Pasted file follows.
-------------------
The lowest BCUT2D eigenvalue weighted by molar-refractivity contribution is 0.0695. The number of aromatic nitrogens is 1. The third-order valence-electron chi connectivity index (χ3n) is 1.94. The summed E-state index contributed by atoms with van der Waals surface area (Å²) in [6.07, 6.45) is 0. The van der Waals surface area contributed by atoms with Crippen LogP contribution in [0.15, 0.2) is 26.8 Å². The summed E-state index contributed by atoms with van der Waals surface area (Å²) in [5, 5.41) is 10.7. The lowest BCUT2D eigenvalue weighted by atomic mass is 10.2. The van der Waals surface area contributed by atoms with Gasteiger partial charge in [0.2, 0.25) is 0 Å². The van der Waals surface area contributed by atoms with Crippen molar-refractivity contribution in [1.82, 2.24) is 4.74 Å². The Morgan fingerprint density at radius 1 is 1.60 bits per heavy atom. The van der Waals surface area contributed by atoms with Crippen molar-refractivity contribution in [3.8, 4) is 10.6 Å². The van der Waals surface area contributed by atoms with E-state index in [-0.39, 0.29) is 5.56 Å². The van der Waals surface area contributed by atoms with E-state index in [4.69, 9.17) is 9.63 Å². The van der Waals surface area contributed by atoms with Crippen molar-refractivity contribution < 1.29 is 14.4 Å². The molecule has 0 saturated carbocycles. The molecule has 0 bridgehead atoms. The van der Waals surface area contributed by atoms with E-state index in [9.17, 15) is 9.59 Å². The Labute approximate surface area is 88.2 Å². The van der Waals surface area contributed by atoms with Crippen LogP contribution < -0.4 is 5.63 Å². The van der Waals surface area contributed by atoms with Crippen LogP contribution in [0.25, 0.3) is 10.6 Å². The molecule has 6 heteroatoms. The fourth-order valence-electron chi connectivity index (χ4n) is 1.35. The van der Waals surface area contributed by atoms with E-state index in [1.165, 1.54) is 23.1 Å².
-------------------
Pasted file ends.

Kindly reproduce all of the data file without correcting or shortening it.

The lowest BCUT2D eigenvalue weighted by molar-refractivity contribution is 0.0695. The number of aromatic nitrogens is 1. The third-order valence-electron chi connectivity index (χ3n) is 1.94. The summed E-state index contributed by atoms with van der Waals surface area (Å²) in [6.07, 6.45) is 0. The van der Waals surface area contributed by atoms with Crippen LogP contribution in [0.15, 0.2) is 26.8 Å². The summed E-state index contributed by atoms with van der Waals surface area (Å²) in [5, 5.41) is 10.7. The lowest BCUT2D eigenvalue weighted by atomic mass is 10.2. The van der Waals surface area contributed by atoms with Gasteiger partial charge in [0.2, 0.25) is 0 Å². The van der Waals surface area contributed by atoms with Crippen molar-refractivity contribution in [1.82, 2.24) is 4.74 Å². The Morgan fingerprint density at radius 1 is 1.60 bits per heavy atom. The van der Waals surface area contributed by atoms with Crippen molar-refractivity contribution in [3.8, 4) is 10.6 Å². The van der Waals surface area contributed by atoms with E-state index in [-0.39, 0.29) is 5.56 Å². The van der Waals surface area contributed by atoms with E-state index in [4.69, 9.17) is 9.63 Å². The van der Waals surface area contributed by atoms with Crippen molar-refractivity contribution < 1.29 is 14.4 Å². The molecule has 0 saturated carbocycles. The molecule has 0 bridgehead atoms. The van der Waals surface area contributed by atoms with E-state index in [9.17, 15) is 9.59 Å². The Labute approximate surface area is 88.2 Å². The van der Waals surface area contributed by atoms with Crippen LogP contribution < -0.4 is 5.63 Å². The van der Waals surface area contributed by atoms with Crippen LogP contribution in [0.25, 0.3) is 10.6 Å². The molecule has 6 heteroatoms. The fourth-order valence-electron chi connectivity index (χ4n) is 1.35. The van der Waals surface area contributed by atoms with E-state index in [1.165, 1.54) is 23.1 Å².